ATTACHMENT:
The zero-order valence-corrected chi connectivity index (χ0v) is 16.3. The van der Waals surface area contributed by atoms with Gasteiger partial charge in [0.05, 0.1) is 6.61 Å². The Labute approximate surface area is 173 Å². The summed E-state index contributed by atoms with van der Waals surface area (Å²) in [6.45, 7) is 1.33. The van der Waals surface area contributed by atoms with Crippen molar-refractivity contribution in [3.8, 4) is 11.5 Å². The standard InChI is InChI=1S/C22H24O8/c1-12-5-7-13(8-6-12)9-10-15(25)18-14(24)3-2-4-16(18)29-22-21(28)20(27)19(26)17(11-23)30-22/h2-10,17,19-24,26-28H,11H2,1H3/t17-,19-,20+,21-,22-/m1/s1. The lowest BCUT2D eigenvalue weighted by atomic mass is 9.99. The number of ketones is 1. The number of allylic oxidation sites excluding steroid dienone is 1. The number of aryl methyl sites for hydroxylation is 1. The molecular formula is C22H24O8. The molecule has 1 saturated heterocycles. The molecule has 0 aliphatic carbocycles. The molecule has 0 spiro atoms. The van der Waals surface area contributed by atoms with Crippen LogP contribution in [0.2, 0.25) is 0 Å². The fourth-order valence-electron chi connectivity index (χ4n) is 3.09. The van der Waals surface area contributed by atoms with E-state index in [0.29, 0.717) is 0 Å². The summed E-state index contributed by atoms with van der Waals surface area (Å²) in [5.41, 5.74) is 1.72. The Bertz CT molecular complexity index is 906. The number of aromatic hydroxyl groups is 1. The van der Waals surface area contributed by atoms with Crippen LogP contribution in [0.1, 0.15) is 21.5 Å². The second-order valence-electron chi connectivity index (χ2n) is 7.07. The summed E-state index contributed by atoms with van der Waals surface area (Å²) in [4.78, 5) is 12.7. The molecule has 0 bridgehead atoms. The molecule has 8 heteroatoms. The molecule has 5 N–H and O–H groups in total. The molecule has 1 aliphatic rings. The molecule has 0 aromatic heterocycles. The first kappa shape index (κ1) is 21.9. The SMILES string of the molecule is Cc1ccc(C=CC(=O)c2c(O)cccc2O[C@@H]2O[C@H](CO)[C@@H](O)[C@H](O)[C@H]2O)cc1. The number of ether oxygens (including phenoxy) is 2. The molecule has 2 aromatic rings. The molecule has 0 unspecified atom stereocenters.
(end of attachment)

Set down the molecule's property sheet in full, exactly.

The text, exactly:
The zero-order valence-corrected chi connectivity index (χ0v) is 16.3. The van der Waals surface area contributed by atoms with Gasteiger partial charge in [0.05, 0.1) is 6.61 Å². The Labute approximate surface area is 173 Å². The summed E-state index contributed by atoms with van der Waals surface area (Å²) in [6.45, 7) is 1.33. The van der Waals surface area contributed by atoms with Crippen molar-refractivity contribution in [3.8, 4) is 11.5 Å². The standard InChI is InChI=1S/C22H24O8/c1-12-5-7-13(8-6-12)9-10-15(25)18-14(24)3-2-4-16(18)29-22-21(28)20(27)19(26)17(11-23)30-22/h2-10,17,19-24,26-28H,11H2,1H3/t17-,19-,20+,21-,22-/m1/s1. The lowest BCUT2D eigenvalue weighted by atomic mass is 9.99. The number of ketones is 1. The number of allylic oxidation sites excluding steroid dienone is 1. The number of aryl methyl sites for hydroxylation is 1. The molecular formula is C22H24O8. The molecule has 1 saturated heterocycles. The molecule has 0 aliphatic carbocycles. The molecule has 0 spiro atoms. The van der Waals surface area contributed by atoms with Crippen LogP contribution in [0.2, 0.25) is 0 Å². The fourth-order valence-electron chi connectivity index (χ4n) is 3.09. The van der Waals surface area contributed by atoms with E-state index in [0.29, 0.717) is 0 Å². The summed E-state index contributed by atoms with van der Waals surface area (Å²) in [5.41, 5.74) is 1.72. The Bertz CT molecular complexity index is 906. The number of aromatic hydroxyl groups is 1. The van der Waals surface area contributed by atoms with Crippen LogP contribution in [0.1, 0.15) is 21.5 Å². The second-order valence-electron chi connectivity index (χ2n) is 7.07. The summed E-state index contributed by atoms with van der Waals surface area (Å²) in [4.78, 5) is 12.7. The molecule has 0 bridgehead atoms. The molecule has 8 heteroatoms. The molecule has 5 N–H and O–H groups in total. The molecule has 1 aliphatic rings. The molecule has 0 aromatic heterocycles. The first kappa shape index (κ1) is 21.9. The SMILES string of the molecule is Cc1ccc(C=CC(=O)c2c(O)cccc2O[C@@H]2O[C@H](CO)[C@@H](O)[C@H](O)[C@H]2O)cc1. The number of ether oxygens (including phenoxy) is 2. The molecule has 2 aromatic rings. The molecule has 0 unspecified atom stereocenters.